What can I tell you? I am a proud Canadian! I also love picture books and try to keep up with all the great books published every year here at home as well as in the USA and beyond. In this series, I am sharing some of my favourite picture books from Canada. These books all have either a Canadian author, illustrator, or both. They also all have universally appealing themes, settings, and characters. Some are informative, some are compelling, and some are just pure fun. My selections include Indigenous authors and illustrators, and my aim is to introduce you to some fabulous, too-good-to-be-missed picture books for everyone, with love from North of the border.
Carson Crosses Canada is written by Linda Bailey and illustrated by Kass Reich.
Have you ever driven across a literal continent? In Tofino, on the west coast of Canada, a lovely senior lady named Annie receives a letter that impels her to take her dog Carson on one very, very, very long road trip in a funky yellow Beetle. Destination? Newfoundland! Readers of all ages will delight in Annie and Carson’s adventures across Canada to their sweet destination that has a reunion (or two) that will warm even the coldest heart! Recommended for ages 4 and up.
The Doll Hospital is by Kallie George and Sara Gillingham.
The pandemic has given me a deep appreciation for what health care workers do every day so this book seems especially relevant these days. Dr. Pegs is a planner and her day at the doll hospital is planned out quite nicely, thank you very much! But then the doorbell keeps ringing and more and more patients keep arriving! To tell you any more would be getting into spoiler territory but suffice it to say that this is simply one of the most satisfying picture books I have ever read. And I’ve read a lot of picture books. Recommended for ages 3 and up.
Awâsis and the World-Famous Bannock is written by Dallas Hunt and illustrated by Amanda Strong. Both author and illustrator are Indigenous.
My best friend’s beautiful Indigenous mom Lena introduced me to her traditional version of bannock when we were kids. Since then, the mere mention of bannock transports me back to her warm kitchen…yum! So, a picture book about making bannock is going to be a hit with me no matter what (I absolutely love Fry Bread by Kevin Maillard too.) Awâsis accidentally drops Kôhkum’s bannock off a bridge but then the animals of the forest work together to gather the ingredients for a fresh batch. This adorably illustrated book includes some Cree dialogue, as well as a Cree word list and pronunciation guide. It also includes a bilingual recipe for bannock! Recommended for ages 3 and up.
Hello, Rain! Written by Kyo Maclear and illustrated by Chris Turnham.
Climate change is not a joke. At the time of writing, here in British Columbia, we’re on our third and unprecedented “atmospheric river” weather system which essentially means we get months’ worth of rain in a matter of days. We’ve had terrible mudslides, huge floods, and tragically we’ve lost some people and many animals in this disaster. But, rain is still a fact of life and a book like this one lets readers marvel in the beauty and renewal that a typical rainy day brings. Recommended for ages 2 and up.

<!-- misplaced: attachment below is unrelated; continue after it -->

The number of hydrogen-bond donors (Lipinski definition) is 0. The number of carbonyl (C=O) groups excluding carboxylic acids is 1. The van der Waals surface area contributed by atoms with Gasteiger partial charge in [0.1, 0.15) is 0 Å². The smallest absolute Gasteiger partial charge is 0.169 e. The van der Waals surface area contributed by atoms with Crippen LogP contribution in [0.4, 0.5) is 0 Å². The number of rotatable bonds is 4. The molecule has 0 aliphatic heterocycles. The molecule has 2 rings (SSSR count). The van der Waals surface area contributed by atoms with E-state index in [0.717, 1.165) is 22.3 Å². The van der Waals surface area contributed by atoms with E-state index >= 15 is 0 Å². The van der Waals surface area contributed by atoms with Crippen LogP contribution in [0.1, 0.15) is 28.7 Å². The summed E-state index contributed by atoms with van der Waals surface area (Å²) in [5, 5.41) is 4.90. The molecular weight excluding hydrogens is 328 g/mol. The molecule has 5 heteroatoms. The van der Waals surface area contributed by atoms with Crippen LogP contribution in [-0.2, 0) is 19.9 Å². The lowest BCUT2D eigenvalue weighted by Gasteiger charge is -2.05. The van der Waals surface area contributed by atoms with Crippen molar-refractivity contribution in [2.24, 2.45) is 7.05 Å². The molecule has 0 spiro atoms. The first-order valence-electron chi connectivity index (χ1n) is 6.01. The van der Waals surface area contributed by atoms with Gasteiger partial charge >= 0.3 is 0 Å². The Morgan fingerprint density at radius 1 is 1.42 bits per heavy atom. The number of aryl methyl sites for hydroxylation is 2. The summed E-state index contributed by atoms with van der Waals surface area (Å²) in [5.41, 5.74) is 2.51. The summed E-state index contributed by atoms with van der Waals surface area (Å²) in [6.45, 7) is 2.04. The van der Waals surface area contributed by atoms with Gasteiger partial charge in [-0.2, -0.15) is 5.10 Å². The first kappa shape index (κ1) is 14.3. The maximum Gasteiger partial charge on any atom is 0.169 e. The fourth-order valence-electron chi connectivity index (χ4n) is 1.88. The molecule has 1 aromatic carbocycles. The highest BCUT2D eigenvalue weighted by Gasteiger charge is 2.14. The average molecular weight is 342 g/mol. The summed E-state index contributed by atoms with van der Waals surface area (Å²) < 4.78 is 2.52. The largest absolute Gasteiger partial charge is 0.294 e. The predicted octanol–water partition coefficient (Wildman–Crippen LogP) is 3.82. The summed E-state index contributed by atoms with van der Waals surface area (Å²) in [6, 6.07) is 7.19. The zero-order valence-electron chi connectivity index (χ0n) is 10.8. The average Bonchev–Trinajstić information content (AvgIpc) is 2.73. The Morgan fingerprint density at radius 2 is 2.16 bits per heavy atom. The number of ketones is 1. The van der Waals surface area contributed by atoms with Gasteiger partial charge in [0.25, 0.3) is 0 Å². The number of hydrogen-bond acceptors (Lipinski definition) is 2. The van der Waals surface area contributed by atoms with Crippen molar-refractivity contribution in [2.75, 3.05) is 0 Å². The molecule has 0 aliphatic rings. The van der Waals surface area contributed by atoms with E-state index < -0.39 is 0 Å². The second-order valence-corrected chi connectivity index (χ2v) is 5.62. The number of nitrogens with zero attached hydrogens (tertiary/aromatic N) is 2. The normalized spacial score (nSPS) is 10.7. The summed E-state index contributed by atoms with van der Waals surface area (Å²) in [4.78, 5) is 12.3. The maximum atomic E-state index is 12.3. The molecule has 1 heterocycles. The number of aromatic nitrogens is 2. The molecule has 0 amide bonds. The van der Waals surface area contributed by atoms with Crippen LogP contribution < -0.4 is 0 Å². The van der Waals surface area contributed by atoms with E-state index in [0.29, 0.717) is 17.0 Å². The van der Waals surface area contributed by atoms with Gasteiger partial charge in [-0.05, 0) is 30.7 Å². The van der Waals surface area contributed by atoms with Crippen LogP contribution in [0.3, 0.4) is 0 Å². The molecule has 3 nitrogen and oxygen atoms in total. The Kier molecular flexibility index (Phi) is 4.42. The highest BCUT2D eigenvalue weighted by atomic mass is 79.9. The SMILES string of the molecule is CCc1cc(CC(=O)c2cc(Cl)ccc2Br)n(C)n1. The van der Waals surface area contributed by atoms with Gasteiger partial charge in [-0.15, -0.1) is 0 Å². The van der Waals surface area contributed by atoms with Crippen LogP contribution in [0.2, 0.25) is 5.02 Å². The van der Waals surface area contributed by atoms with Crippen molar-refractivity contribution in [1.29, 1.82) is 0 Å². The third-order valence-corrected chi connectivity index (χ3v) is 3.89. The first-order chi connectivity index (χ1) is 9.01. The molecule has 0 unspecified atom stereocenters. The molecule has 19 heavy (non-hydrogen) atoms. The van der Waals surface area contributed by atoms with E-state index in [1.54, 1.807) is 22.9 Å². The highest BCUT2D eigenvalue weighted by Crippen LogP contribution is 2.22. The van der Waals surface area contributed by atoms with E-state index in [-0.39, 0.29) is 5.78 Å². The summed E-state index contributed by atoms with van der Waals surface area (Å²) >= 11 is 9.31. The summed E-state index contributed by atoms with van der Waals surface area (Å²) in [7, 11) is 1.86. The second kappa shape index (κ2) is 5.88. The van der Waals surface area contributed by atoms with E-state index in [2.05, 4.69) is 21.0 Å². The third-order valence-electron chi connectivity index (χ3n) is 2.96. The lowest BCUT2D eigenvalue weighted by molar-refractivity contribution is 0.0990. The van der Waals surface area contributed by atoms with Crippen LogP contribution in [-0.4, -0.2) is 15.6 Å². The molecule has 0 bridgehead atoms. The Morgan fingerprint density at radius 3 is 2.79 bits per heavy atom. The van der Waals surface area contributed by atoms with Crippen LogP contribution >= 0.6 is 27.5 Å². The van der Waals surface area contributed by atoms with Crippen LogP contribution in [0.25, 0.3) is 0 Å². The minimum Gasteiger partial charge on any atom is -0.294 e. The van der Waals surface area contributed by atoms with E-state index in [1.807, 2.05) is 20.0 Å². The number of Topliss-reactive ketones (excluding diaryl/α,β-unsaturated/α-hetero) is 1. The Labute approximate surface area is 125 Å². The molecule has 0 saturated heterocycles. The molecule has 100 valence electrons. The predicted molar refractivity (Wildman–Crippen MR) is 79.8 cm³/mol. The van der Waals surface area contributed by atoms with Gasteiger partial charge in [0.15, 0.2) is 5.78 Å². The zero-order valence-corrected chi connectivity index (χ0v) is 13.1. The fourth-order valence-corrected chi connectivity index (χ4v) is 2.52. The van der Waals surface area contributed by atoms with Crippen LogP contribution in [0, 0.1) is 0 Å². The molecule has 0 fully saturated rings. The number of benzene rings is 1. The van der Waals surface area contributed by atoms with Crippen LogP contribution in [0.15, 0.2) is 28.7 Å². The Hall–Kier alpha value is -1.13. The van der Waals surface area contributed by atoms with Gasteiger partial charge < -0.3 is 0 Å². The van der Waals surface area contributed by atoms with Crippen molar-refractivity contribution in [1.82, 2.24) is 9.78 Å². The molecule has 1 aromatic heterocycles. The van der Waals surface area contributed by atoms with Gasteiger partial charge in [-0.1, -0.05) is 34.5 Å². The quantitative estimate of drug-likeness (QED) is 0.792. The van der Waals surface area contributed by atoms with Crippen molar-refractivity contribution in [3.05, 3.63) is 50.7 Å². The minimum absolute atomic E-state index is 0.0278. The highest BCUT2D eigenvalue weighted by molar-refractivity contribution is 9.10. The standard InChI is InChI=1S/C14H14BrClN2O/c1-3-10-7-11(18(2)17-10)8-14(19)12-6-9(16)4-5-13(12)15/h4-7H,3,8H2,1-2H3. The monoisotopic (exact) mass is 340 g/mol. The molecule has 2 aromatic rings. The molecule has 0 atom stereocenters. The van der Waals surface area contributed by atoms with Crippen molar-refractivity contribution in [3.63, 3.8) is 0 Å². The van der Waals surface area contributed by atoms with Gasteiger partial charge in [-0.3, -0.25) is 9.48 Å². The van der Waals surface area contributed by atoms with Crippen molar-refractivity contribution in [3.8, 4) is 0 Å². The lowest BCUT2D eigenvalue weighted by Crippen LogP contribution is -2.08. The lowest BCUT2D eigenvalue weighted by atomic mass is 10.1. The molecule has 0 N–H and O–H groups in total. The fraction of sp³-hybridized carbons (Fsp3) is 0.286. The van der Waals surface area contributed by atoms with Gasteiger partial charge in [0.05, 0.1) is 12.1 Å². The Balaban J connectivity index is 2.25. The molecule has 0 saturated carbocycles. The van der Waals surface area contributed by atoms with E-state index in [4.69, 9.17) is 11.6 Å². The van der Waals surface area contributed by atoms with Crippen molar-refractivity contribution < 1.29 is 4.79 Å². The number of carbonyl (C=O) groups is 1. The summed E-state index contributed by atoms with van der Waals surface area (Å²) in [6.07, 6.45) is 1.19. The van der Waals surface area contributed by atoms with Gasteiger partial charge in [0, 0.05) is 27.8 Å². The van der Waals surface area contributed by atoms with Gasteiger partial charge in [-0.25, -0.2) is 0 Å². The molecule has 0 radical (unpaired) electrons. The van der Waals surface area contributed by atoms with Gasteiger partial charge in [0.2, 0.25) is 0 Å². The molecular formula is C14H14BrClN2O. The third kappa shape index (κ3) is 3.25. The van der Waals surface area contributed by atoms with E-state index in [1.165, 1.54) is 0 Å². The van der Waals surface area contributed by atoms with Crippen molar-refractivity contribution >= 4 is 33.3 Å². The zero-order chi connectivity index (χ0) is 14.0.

Nibi’s Water Song is written by Sunshine Tenasco and illustrated by Chief Lady Bird.
I am really troubled by the fact that there are unsafe water supplies in many Indigenous communities. This amazing book written by Anishinabe clean water activist Sunshine Tenasco sheds light on the issue in a way that young children can understand. Nibi is thirsty but only dirty brown water comes out of her tap. Someone gives her a small bottle of water but it isn’t enough…she’s still thirsty! Nibi’s energetic activism eventually spreads to others who take up the cause. The illustrations by Chippewa and Potawatomi artist Chief Lady Bird are fantastic. Recommended for ages 4 and up.
What other great picture books from Canada have you read recently? Let us know in the comments below!
Our guest blogger today is Tess Prendergast. Tess is a children’s librarian who now teaches librarianship and children’s literature courses at The School of Information, University of British Columbia, in Vancouver, Canada. She has served on many ALSC committees and is soon finishing her term on the Excellence in Early Learning Digital Media Award. Tess has published many articles, chapters and blog posts about early literacy. You can read more about her work here and here.
Please note that as a guest post, the views expressed here do not represent the official position of ALA or ALSC.
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